Edit: My flight is now delayed until 15:05 Denver time. Yay.

Tuesday, March 06, 2007

CableLabs Conference

I've been in Denver, CO since Sunday attending the CableLabs Winter '07 conference. It's been interesting seeing what's coming down the pike for the cable industry. Things like mobile video, higher Internet access speeds, and VOIP. A lot of the time has been devoted to the back end stuff that customers never see but is critical for providing services. I've also spent time talking with several vendors about their products to see whether they'd be of interest to my employer.

Tomorrow I fly home. The weather forecast for Philly is calling for snow, so I'm crossing my fingers and hoping that we won't be delayed.

Saturday, March 03, 2007

Heading to Denver Tomorrow

I am flying to Denver tomorrow to attend the CableLabs Winter 2007 Conference this week. I'll be flying home Wednesday.

While packing tonight I had to sanitize my laptop bag, which I carry on, to avoid getting flagged as a terrorists. The items I normally carry which I had to remove include my Gerber Multiplier, Victorinox CyberTool 41 SAK, and a lighter. All but the lighter got put in the duffle which I'll be checking; you can no longer take lighters or matches on airplanes in the US. But for the fact that you can no longer take pocket knives on airplanes, I wouldn't have check any luggage.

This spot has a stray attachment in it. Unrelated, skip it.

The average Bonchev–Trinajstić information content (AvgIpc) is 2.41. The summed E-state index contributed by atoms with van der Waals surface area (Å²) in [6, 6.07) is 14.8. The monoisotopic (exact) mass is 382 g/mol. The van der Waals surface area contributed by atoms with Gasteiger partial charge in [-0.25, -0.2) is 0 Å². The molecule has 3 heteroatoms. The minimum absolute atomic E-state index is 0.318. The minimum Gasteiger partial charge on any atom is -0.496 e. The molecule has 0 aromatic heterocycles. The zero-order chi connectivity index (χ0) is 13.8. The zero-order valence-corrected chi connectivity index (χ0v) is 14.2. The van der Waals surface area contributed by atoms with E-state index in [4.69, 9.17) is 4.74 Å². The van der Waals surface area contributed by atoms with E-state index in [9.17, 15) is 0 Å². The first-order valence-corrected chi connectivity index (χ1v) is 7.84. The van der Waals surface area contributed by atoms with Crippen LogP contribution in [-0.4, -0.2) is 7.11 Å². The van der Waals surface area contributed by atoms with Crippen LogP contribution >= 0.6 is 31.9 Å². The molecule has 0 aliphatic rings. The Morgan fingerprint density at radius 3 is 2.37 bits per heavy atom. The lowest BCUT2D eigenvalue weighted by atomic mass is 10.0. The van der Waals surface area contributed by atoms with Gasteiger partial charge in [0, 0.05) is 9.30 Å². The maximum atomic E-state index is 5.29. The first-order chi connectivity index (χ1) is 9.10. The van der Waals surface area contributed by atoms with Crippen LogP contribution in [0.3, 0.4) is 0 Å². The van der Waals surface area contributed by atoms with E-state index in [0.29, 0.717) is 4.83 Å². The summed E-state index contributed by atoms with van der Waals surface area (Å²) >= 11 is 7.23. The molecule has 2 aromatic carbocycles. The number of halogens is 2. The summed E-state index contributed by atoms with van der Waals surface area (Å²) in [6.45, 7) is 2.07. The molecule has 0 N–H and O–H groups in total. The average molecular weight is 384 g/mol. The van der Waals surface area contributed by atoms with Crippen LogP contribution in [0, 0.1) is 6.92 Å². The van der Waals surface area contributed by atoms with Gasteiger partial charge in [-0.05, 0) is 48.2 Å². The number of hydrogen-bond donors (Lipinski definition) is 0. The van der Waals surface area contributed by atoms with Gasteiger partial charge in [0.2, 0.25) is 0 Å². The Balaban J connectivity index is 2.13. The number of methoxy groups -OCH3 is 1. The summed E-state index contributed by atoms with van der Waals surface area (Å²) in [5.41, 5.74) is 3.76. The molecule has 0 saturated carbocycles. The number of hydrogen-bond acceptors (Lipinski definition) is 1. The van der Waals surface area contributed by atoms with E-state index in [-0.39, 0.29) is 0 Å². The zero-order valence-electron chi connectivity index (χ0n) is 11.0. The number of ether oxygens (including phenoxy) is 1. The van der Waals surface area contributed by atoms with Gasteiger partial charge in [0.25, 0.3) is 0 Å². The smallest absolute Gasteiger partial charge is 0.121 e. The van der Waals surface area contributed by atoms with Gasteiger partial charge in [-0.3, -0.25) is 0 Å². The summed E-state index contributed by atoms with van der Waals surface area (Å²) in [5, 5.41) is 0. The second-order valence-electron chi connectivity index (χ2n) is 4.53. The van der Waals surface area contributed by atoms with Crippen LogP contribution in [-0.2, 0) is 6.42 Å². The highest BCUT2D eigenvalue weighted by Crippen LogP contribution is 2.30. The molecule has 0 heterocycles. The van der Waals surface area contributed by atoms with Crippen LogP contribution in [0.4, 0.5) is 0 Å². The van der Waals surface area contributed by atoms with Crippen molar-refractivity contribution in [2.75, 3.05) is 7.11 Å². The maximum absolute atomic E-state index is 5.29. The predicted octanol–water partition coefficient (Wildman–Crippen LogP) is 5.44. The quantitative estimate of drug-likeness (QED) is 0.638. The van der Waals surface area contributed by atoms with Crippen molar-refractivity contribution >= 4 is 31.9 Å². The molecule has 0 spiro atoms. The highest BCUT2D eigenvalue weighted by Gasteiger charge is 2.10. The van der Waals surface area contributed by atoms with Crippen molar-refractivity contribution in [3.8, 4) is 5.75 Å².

I also carry things like Afrin, a tube of Neutrogena hand lotion, Visine, and Purell in my laptop bag. Those have to go into a one quart Ziploc bag.

Stupid fracking TSA regulations.

Thursday, March 01, 2007

A Couple of Upgrades

Today I performed a couple of upgrades on Rohan, my MacBook Pro.

The first was to download and install the latest production build of Parallels Desktop. Coherence is now out of beta. I'd wanted to try it but not while it was still a release candidate. Anyway, this makes Parallels even more impressive than before. Running Windows in Coherence mode makes it look like the Taskbar and the rest of your apps are just overlaid on top of your OS X desktop. In a sense, it's similar to having the video output of remotely-running X11 applications display on your local desktop, although the icons of running Windows apps will appear in the OS X Dock.

The second upgrade was to add another 1 GB of RAM, bringing system memory to 2 gigs. OS X runs fine in 1 GB but when running Parallels, I wanted to be able to allocate at least 512 MB of RAM to XP. XP in Parallels runs much better with 512 MB than 256 MB, as I'd had it before. Much, much snappier.

I'd ordered a 2 GB upgrade kit from Crucial. Thinking that I'd have to yank 1 GB in a pair of 512 MB SODIMMs, I was surprised to find that Rohan actually shipped with a single 1 GB SODIMM of Samsung RAM from the factory, with one slot free. Doh! I will try it for a couple of days with the OEM RAM and one of the two Crucial SODIMMs, to ensure there aren't any incompatibilities. Assuming there aren't I'll return the extra SODIMM.